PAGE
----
Cambridgeshire child abuse victim speaks out about ordeal as part of police awareness campaign
- Credit: Archant
A man who suffered child abuse in Cambridgeshire the 80’s and 90’s has taken the courageous step of speaking out about his ordeal as part of a force awareness campaign.
Daniel has written about his experiences as part of an online blog, in a bid to shed light on the issue and show others what can be done about abuse that happened in the past.
Him and his brother were abused between the ages of six and 16 by their two stepfathers.
They were made to stay in their bedrooms, not allowed to put the light on and had to go to the toilet in there.
Daniel was even tied to a dining room chair and his brother was forced to hit him repeatedly, while being shouted at if he wasn’t doing it hard enough.
After 20 years of carrying the burden, Daniel reported his attackers and they are in jail for their crimes.
The force investigates hundreds of referrals of suspected child abuse cases every year, including neglect, sexual and emotional abuse.
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Det Insp Bryan Driver said: “The force has a CAISU (Child Abuse Investigation and Safeguarding Unit), which has a dedicated team of specially trained officers who investigate all new and historical child abuse cases.
“Around 90 per cent of child abuse cases involve a family member or friend, often leaving victims too scared to report what is happening to them.
“It is not uncommon at the time of the abuse for a victim not to recognise that what is happening to them is wrong and it’s not until several years later that they realise they were a victim.
“I would urge anyone who thinks this may be them to contact police. Not only will they be ensuring the person responsible for their abuse is dealt with they could also be protecting future victims.”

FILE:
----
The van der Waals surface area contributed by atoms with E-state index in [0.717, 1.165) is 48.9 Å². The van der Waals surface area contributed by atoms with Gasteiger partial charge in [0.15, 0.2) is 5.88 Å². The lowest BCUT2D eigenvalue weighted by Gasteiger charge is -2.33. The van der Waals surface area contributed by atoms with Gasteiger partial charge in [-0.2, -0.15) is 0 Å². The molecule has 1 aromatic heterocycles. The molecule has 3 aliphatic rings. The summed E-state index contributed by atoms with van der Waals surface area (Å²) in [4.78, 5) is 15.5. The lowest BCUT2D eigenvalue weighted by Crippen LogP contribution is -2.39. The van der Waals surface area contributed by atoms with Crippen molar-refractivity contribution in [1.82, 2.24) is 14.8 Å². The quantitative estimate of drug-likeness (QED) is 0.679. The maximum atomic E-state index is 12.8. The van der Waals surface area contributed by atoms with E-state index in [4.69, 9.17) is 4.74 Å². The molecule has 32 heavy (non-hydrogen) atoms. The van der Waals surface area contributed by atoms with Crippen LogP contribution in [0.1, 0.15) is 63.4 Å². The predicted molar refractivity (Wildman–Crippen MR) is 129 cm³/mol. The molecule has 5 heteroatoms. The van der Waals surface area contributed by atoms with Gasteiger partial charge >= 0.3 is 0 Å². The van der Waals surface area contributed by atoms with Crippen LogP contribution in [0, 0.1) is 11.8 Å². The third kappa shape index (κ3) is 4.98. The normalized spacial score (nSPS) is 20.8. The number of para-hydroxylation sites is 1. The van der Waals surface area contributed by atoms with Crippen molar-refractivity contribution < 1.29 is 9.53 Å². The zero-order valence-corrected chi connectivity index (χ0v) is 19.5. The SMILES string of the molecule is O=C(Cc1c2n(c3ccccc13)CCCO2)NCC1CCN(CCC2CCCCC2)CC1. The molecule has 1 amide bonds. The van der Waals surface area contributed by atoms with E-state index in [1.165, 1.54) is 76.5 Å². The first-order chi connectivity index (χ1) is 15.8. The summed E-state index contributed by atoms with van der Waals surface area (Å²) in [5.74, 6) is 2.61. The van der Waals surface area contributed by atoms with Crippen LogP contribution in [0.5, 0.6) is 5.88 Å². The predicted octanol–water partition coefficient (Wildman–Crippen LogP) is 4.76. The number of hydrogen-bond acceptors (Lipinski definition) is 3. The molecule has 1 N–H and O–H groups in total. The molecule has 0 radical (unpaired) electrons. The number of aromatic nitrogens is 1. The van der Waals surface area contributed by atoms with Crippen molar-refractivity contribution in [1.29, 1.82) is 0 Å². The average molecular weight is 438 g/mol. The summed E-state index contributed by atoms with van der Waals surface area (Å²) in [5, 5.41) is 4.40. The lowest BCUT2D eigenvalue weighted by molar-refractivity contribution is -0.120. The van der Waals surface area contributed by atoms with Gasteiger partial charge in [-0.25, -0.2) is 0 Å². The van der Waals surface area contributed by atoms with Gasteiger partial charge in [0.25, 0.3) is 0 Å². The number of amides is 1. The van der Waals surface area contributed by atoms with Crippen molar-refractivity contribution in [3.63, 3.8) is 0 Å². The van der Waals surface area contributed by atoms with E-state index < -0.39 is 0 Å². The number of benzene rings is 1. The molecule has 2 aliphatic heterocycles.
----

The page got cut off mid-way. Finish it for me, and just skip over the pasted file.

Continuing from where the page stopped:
For support and advice, call Cambridgeshire Police on 101 or Child line at 0800 11 11 Alternatively, go to www.cambs-police.co.uk/GetCloser/ChildAbuse/ or nspcc.org.uk
My name is Daniel and I was abused as a child, it took me 20 years to have enough courage to speak out against my attackers and now they’re in jail for their crimes.
I hope that telling my story on this blog will let others know they’re not alone and justice can be done, even if it happened a long time ago.
My mum was pretty vulnerable which must have led to bad choices with men, as my brother and I were abused by our two step dads, one after another.
We suffered daily physical abuse which started when I was around six and carried on until I left home at sixteen to join the army.
At weekends he liked a drink so we would be made to stay in our bedroom, we weren’t allowed to put the light on and even had to go to the toilet in there.
My worst experience was when my stepdad tied me to a dining room chair and forced my brother to hit me repeatedly, shouting at him that he wasn’t doing it hard enough.
It wasn’t until my brother became very ill two years ago that we even considered talking to police.
He’d been supressing the memory of what happened to us for many years and the strain of it got too much.
He ended up in hospital where counsellors helped him and encouraged him to speak to the police.
He wanted to go for it and I knew I had to back him up, even though at first I didn’t want to do it.
Once I started the process it all came out and it’s been for the best.
When it was happening to us in the 80’s and 90’s no-one knew what went on behind closed doors, now things are getting better, there’s more awareness.
Our attackers weren’t stupid they never sent us to school with marks and we didn’t look like neglected kids. We had nice clothes and the latest toys which people might not expect, normally people think of abuse victims as the downbeat kids who might look unclean or underfed.
A tell-tale sign for me was the fact I worked really hard at school and never wanted to go home. Also my mum was constantly at the school worried about what I was saying or doing.
To teachers I’d say be wary when the picture the parents paint is very different from the child in front of you.
To kids I’d say even though it’s scary speak to someone you trust you’ll be surprised how they can help you put a stop to it.
To neighbours and friends I’d say you have a moral obligation to do something even if it’s just a call to the social services.
If you suffered in the past, take back control of your life, it’s a difficult decision to make but weigh it all up. The police and the courts listen and if you are genuine they will see that.
Over the years we were seen as liars by other family members, which was hard, and life is pretty good now knowing that the truth has been told and they didn’t get away with it.